It often only takes a few weeks from the lawsuit to the forced move-out. Enforcement may be delayed due to the number of accrued lawsuits. Five states and Washington DC have also personally extended the moratorium. In New York it is valid until the end of August, in California until the end of September. In the most populous state in the United States, the government also pays the rent.
In other parts of the country, the police will be able to enforce evictions from today, Monday. If authorities and NGOs cannot find a solution to the stagnating aid payments, the result could be the biggest housing crisis since the Great Recession from 2008/09. At that time, the bank crash drove millions of families out of their apartments and houses, tent cities with homeless people sprang up from the ground. The then US President Barack Obama – and his Vice President Joe Biden – are still being accused of not having reacted adequately to the extent of the crisis.
In particular, lower income groups have rental debts. Earnings in the service sector have decreased due to the pandemic. The people also have no financial reserves to compensate for the loss of income. Those who have lost their jobs since the beginning of the pandemic are particularly often in arrears. The risk for black and African-American US citizens is also twice as high as for their white compatriots. In the particularly affected southern states, the laws are also very landlord-friendly. In Mississippi, for example, tenants can be evacuated on the day of the judgment, reported the Wall Street Journal.
Areas with low vaccination rates
The moratorium was introduced by the CDC to prevent the virus from spreading. Where a particularly large number of eviction lawsuits were filed up to June, a below-average number of people were vaccinated, one showed analysis Mid-June. The new infection rates are currently increasing rapidly among unvaccinated people because of the delta variant of the virus. The government is trying, among other things, with influencers on social media to convince people of the vaccination.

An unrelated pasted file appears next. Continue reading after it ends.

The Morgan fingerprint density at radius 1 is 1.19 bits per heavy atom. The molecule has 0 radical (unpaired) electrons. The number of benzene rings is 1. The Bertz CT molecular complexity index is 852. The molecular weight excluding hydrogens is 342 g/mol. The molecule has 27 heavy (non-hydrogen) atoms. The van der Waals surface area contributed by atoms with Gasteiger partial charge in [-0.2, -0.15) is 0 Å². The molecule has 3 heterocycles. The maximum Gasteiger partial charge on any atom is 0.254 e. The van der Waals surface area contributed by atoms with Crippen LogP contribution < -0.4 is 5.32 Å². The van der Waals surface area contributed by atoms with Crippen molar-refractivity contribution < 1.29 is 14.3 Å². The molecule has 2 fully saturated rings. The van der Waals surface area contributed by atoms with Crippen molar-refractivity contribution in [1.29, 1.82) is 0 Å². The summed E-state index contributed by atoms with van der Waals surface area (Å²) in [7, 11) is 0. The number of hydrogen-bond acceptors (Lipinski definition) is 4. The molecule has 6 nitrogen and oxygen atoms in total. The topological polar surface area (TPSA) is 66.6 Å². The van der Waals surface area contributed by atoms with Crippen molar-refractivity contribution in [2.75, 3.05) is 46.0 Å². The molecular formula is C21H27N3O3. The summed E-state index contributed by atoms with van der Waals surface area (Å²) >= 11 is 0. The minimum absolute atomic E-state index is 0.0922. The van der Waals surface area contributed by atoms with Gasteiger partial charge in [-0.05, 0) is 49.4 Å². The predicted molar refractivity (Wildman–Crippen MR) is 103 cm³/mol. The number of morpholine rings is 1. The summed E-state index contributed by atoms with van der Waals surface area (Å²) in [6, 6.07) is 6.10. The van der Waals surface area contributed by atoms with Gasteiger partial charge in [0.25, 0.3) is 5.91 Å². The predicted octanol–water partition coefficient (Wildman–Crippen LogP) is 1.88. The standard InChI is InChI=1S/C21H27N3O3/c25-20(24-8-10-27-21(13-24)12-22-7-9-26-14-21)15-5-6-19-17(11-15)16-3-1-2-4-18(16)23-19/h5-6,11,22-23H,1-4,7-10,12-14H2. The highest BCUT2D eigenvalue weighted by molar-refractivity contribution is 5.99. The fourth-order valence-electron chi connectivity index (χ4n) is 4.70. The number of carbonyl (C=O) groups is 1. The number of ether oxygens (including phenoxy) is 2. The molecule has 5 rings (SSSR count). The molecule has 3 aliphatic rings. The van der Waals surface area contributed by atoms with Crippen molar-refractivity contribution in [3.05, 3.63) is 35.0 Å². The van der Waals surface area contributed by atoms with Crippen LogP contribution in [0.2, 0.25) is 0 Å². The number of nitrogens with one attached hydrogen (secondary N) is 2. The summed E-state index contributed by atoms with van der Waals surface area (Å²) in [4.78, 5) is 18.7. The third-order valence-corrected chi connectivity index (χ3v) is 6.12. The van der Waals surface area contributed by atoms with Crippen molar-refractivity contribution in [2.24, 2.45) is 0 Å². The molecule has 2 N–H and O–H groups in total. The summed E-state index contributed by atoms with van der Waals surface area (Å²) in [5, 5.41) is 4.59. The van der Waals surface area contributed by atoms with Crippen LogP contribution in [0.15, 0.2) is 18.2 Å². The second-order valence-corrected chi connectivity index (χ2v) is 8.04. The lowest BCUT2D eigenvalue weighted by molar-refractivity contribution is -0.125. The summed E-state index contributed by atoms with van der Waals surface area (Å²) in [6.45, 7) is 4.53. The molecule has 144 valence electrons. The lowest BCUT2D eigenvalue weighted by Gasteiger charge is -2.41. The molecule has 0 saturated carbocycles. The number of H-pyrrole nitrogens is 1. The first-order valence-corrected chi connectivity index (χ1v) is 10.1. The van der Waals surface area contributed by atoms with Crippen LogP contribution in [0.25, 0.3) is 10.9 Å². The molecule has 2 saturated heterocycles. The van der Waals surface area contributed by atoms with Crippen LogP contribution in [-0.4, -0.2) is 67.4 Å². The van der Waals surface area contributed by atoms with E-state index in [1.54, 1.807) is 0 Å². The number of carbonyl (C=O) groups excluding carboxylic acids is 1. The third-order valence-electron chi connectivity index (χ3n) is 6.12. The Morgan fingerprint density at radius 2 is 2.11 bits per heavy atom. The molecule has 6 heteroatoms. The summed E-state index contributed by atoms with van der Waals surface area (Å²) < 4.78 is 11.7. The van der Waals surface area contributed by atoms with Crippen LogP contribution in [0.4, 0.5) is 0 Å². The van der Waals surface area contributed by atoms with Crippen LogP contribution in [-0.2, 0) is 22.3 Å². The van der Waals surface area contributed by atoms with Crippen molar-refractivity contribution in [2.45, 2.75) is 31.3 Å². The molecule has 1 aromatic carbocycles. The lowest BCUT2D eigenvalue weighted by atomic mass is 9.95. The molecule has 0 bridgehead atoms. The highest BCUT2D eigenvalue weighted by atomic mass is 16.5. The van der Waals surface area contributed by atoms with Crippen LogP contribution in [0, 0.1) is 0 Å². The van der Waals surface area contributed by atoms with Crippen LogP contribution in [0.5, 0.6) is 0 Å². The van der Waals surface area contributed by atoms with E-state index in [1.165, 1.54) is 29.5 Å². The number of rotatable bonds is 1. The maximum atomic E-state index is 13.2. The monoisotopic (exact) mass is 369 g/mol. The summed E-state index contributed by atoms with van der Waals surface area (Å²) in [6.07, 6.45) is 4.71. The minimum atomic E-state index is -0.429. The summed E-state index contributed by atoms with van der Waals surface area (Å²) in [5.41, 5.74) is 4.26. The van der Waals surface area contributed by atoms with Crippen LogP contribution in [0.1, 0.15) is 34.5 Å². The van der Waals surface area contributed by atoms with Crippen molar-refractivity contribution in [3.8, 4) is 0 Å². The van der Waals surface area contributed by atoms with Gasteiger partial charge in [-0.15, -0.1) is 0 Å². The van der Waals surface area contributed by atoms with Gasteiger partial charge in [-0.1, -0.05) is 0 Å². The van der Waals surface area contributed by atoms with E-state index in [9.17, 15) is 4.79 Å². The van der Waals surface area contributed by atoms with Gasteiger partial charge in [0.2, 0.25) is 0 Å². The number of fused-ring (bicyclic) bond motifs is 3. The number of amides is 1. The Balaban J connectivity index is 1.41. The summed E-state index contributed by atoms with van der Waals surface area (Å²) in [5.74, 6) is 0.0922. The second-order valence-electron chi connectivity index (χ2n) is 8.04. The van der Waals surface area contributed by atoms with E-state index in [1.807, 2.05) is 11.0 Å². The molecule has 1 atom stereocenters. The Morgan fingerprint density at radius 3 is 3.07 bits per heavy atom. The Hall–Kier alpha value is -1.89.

Numerous Democrats, including Nancy Pelosi, the parliamentary group leader in the House of Representatives, have called on President Biden to extend the eviction moratorium. MEPs Cori Bush and colleagues also wrote a letter to Biden and the CDC boss, calling on them to do everything possible to prevent an “historic and fatal wave of evictions”. “We cannot hold the Republicans responsible because the Democrats have a majority in the House of Representatives,” said left-wing Democrat Alexandria Ocasio-Cortez. Some Democrats had the scheme do not want to extend. “What a devastating failure in the crisis,” said the National Low Income Housing Coalition, a lobby group for affordable housing.
The internal party conflict was also sparked by the fact that only last Thursday the White House delegated the problem to Congress with reference to a ruling by the Supreme Court; two days before the moratorium expired and the parliamentary break was scheduled to begin. The Supreme Court, which is dominated by conservative judges, had already ruled in the previous extension of the regulation that the next time Congress would have to make a “clear and unambiguous” decision. Otherwise the Supreme Court would block the measure.